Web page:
Stack Overflow is a community of 4.7 million programmers, just like you, helping each other.

Join them; it only takes a minute:

Sign up
Join the Stack Overflow community to:
  1. Ask programming questions
  2. Answer and help your peers
  3. Get recognized for your expertise

I'm using couchdb since a while. I love that, but I was always working with a stand alone configuration.

Now I'm trying to set up a serious system made up of a "federation" of coucdbs. (i.e. a cluster). I understood that the most proper tool to use is coudhb-lounge but now I've to understand if such architecture is sustainable. In particular in terms of amount of data.

I tryed to get as much information from the following sources One way replication with CouchDB, What is the CouchDB replication protocol? Is it like Git?, CouchDB Replication Protocol , but I still feel I need some support.

So, as a first set of question, I'm trying to understand:

  1. I searched a bit around and from this post and this post I understood that it works over HTTP. Is it really efficient for huge amounts of data?
  2. is it possible to replicate 10Gb of data each day without encountering any serious load issue?
  3. In case it is slow, how much erlang programming would be needed to change couchdb replication protocol? Would I have to seriously hack the code or couchdb envisage also to use different protocols?


share|improve this question
There is a project called BigCouch that provides clustering that was initially missing from CouchDB. They are moving the clustering work from BigCouch back into the original Apache CouchDB. From my setup of a BigCouch cluster, the data seems to move between nodes via Erlang. Might want to check out the product, or at least how they're moving data via the code: – ryan1234 Apr 16 '13 at 17:46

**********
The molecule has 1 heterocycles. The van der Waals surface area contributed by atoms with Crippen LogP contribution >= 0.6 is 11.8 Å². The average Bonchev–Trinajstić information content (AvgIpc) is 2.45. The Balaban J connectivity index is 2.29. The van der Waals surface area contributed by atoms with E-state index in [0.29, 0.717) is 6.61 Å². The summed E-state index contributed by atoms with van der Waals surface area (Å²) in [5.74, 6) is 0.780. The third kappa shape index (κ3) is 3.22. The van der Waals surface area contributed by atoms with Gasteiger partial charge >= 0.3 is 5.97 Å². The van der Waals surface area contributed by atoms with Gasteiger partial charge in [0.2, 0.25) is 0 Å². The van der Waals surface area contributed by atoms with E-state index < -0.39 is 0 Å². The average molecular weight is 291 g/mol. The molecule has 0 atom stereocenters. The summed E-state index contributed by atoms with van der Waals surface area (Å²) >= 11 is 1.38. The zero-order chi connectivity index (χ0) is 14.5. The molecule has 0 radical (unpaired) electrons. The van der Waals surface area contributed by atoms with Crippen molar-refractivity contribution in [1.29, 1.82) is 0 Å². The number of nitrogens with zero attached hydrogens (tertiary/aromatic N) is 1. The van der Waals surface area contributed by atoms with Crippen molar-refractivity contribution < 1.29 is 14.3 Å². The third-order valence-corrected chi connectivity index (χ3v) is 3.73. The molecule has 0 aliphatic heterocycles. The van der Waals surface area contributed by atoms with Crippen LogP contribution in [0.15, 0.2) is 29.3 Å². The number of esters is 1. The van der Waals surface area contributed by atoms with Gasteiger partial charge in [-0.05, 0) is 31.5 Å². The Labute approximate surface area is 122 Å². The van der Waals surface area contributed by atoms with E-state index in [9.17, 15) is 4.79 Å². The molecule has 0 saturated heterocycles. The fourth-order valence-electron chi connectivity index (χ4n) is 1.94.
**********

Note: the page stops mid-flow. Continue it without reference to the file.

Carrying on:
thanks! I'll try that and let you know. – Daniele B Apr 16 '13 at 18:33

There isn't a "sync protocol", the sync is using the regular API. There is a loose description of the algorithm here, along with some comments on performance:

As to your situation, if you need a large replication setup consider also CouchBase. CouchBase was designed by the same people who designed CouchDb, and for their second take they designed it with focus on replication performance, iirc.

share|improve this answer

Your Answer


By posting your answer, you agree to the privacy policy and terms of service.

Not the answer you're looking for? Browse other questions tagged or ask your own question.